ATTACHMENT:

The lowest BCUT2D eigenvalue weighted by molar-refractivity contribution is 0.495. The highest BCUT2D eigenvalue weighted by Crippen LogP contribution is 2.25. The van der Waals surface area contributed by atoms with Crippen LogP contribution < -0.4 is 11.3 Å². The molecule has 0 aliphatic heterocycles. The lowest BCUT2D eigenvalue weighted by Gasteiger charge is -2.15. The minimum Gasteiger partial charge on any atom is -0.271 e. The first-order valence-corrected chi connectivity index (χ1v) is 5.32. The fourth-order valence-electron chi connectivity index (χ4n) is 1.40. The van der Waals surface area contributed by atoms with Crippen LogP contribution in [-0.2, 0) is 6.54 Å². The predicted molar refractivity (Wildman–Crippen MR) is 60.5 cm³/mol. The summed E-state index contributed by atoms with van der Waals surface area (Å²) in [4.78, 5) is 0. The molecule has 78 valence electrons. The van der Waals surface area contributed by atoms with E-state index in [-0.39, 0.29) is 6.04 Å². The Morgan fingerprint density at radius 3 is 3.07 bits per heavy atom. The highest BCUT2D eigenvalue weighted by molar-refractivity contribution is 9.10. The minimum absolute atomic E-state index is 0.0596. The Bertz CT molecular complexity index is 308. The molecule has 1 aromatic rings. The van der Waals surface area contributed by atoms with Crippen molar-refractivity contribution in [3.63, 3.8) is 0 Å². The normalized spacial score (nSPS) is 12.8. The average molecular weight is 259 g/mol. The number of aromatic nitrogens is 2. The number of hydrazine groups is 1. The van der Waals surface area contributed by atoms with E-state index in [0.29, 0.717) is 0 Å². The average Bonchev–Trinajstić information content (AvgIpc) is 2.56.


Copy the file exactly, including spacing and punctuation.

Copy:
The lowest BCUT2D eigenvalue weighted by molar-refractivity contribution is 0.495. The highest BCUT2D eigenvalue weighted by Crippen LogP contribution is 2.25. The van der Waals surface area contributed by atoms with Crippen LogP contribution < -0.4 is 11.3 Å². The molecule has 0 aliphatic heterocycles. The lowest BCUT2D eigenvalue weighted by Gasteiger charge is -2.15. The minimum Gasteiger partial charge on any atom is -0.271 e. The first-order valence-corrected chi connectivity index (χ1v) is 5.32. The fourth-order valence-electron chi connectivity index (χ4n) is 1.40. The van der Waals surface area contributed by atoms with Crippen LogP contribution in [-0.2, 0) is 6.54 Å². The predicted molar refractivity (Wildman–Crippen MR) is 60.5 cm³/mol. The summed E-state index contributed by atoms with van der Waals surface area (Å²) in [4.78, 5) is 0. The molecule has 78 valence electrons. The van der Waals surface area contributed by atoms with E-state index in [-0.39, 0.29) is 6.04 Å². The Morgan fingerprint density at radius 3 is 3.07 bits per heavy atom. The highest BCUT2D eigenvalue weighted by molar-refractivity contribution is 9.10. The minimum absolute atomic E-state index is 0.0596. The Bertz CT molecular complexity index is 308. The molecule has 1 aromatic rings. The van der Waals surface area contributed by atoms with Crippen molar-refractivity contribution in [3.63, 3.8) is 0 Å². The normalized spacial score (nSPS) is 12.8. The average molecular weight is 259 g/mol. The number of aromatic nitrogens is 2. The number of hydrazine groups is 1. The van der Waals surface area contributed by atoms with E-state index in [0.29, 0.717) is 0 Å². The average Bonchev–Trinajstić information content (AvgIpc) is 2.56.